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Watch: 10-Minute Video Essay Explores The Differences Between Stephen King And Stanley Kubrick’s ‘The Shining’

Watch: 10-Minute Video Essay Explores The Differences Between Stephen King And Stanley Kubrick's 'The Shining'

“Few adaptations have been as deliberately unfaithful to its source material as Stanley Kubrick’s 1980 masterwork of Stephen King’s 1977 novel, ‘The Shining.’” So begins CineFix’s new “What’s the Difference” video, which breaks down the deviations of the film version of “The Shining” from King’s original novel. Yet, as the video’s narrators Michael Truly and Casey Redmon claim, “Most [people] consider the 1980 Kubrick film quintessential, not in spite of its differences, but because of them.” So what are the differences?

READ MORE: 23.7 Facts About Stanley Kubrick’s ‘The Shining’

The duo highlights how, right off the bat, the film detours from the book in something as rudimentary as the protagonist’s name. King’s hotel warden is named John Daniel Torrance, yet Jack Nicholson famously portrayed Jack Torrance in the horror classic. Furthermore — and though it might seem a small change — in the book, the Overlook Hotel’s season runs May 15 through September 30, whereas in the movie, the season ends (coincidentally) on October 30, meaning Torrance’s job begins on Halloween.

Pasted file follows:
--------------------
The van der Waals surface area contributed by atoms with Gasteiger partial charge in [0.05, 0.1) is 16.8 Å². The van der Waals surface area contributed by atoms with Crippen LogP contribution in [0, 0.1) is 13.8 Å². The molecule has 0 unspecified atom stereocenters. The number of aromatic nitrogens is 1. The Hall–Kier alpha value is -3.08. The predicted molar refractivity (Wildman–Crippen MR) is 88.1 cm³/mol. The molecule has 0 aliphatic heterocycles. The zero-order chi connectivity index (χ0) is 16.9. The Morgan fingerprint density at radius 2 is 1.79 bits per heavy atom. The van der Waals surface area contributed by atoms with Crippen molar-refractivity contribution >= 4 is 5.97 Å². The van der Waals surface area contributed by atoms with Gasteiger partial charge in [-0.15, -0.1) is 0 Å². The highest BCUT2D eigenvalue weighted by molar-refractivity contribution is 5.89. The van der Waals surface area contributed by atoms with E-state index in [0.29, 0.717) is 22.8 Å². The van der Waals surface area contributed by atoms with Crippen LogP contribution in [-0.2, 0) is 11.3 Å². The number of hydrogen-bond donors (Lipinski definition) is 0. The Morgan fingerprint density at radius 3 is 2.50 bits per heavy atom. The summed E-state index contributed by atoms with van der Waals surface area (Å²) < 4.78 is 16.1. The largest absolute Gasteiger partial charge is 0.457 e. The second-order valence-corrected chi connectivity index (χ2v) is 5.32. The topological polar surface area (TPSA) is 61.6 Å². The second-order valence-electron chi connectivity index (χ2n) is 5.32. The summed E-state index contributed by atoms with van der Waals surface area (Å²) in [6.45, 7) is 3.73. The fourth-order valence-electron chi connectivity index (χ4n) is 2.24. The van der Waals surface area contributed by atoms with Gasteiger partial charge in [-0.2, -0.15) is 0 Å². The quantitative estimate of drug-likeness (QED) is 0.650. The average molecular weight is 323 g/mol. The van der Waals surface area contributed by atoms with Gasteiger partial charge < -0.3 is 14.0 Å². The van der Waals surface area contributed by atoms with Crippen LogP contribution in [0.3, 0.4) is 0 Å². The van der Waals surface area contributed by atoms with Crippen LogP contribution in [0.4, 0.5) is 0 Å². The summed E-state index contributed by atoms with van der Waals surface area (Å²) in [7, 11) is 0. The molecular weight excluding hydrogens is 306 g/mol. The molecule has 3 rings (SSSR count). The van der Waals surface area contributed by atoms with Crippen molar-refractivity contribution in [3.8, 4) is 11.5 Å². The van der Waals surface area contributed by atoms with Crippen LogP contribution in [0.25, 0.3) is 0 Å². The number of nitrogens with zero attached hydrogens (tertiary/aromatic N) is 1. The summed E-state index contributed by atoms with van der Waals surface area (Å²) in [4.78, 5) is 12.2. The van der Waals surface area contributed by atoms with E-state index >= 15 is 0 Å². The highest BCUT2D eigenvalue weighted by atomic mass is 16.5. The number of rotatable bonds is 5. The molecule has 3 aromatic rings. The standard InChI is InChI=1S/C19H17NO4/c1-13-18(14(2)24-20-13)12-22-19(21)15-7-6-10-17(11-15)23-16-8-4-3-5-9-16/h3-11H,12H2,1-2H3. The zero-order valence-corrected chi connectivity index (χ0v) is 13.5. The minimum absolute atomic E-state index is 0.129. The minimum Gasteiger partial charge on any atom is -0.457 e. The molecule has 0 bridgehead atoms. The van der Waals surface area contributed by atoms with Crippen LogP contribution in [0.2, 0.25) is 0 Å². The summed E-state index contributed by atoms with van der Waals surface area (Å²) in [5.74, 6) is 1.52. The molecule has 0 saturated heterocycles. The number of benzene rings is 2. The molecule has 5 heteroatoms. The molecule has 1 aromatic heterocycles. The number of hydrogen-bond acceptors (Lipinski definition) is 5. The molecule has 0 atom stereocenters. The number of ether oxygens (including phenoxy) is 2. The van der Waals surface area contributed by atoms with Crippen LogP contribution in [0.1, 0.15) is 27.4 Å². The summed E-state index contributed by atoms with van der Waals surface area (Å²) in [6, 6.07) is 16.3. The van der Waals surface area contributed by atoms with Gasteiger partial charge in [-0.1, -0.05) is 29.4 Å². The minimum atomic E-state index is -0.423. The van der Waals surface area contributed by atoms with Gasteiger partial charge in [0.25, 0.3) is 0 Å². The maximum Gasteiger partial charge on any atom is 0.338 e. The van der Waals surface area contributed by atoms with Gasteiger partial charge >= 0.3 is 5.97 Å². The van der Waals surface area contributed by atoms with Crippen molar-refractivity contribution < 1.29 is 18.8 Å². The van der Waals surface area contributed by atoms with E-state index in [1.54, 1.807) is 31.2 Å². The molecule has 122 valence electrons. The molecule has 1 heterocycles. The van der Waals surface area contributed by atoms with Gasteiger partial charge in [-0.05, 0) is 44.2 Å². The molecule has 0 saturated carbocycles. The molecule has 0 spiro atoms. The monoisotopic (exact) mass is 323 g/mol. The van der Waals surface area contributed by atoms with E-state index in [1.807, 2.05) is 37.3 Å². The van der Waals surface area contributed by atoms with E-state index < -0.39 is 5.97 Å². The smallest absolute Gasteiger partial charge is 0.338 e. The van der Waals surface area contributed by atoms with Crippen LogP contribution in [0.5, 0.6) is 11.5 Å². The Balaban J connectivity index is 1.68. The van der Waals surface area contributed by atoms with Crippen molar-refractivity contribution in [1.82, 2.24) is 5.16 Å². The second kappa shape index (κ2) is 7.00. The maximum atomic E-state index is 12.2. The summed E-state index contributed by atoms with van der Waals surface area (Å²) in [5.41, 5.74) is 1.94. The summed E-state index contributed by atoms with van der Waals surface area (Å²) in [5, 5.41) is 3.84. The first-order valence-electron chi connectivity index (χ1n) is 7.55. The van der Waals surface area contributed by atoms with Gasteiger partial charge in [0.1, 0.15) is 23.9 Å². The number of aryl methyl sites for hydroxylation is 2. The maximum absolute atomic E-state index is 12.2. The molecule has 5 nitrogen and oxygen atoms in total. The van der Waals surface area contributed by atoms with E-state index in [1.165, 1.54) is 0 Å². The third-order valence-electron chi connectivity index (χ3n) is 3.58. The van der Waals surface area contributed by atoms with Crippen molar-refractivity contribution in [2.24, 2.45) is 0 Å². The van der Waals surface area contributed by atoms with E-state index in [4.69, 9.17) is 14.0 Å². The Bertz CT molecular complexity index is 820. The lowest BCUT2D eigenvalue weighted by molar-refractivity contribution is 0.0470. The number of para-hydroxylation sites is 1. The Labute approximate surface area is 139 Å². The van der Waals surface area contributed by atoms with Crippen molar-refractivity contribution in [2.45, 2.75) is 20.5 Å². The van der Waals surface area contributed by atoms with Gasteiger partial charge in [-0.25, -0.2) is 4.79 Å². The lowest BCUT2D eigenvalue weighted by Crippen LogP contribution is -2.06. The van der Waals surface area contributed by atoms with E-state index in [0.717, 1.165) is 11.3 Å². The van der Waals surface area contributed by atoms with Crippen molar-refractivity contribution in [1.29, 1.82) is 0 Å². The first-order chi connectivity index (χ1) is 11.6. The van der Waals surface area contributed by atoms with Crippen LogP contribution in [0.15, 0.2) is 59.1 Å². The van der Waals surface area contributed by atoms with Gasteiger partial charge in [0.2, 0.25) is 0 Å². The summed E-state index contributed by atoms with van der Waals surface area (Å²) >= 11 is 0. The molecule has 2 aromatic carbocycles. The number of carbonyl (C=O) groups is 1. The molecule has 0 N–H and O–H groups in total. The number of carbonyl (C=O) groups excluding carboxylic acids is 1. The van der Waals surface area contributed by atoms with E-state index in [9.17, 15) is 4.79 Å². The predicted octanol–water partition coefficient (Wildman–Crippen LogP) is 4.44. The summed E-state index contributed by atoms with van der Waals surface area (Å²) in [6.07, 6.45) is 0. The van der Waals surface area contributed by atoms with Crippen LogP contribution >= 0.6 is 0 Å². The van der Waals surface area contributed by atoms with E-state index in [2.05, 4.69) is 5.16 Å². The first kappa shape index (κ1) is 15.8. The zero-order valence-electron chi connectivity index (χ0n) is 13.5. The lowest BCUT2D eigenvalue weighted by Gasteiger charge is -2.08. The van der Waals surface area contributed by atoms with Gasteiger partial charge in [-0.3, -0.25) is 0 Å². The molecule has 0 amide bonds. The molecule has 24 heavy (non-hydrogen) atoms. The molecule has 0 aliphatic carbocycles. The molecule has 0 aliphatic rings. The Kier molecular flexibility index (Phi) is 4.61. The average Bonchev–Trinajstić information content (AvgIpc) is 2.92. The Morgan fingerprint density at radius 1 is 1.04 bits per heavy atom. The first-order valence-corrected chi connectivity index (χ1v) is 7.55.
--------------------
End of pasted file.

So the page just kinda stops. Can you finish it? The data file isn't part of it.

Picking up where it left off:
A larger shift occurs with Danny’s first vision. In King’s setup, Danny sees just about everything, from red rum to the snowstorm to his dad hefting a mallet. In the movie, he sees a lot less (namely, blood and the dead twins, an element of the vision not included in the book). Similarly, in the book, Danny can clearly see Tony, his spectral guide. However, in the movie, Tony memorably manifests himself through Danny’s pointer finger.

READ MORE: Watch: 55-Minute Oral History Of Stanley Kubrick’s ‘The Shining’

That’s not to say that Kubrick completely eschews all that King established. Jack as a writer and a recovering alcoholic are both in there. The woman in the tub appears in both, too. The same for The Shining — Danny’s and Dick Hallorann’s shared mental ability. However, all these elements, in addition to many others not listed here, all occur differently in the movie than they were originally introduced in the book. Truly and Redmon break down the differences fascinatingly and what’s more, as they claim, the changes Kubrick introduced don’t feel like they detract from the original novel. Kubrick’s vision remains both true and inspired enough that the film is a robust and dedicated adaptation, which at the same time stands strongly on its own because of its differences.

Watch the full “What’s the Difference” below.

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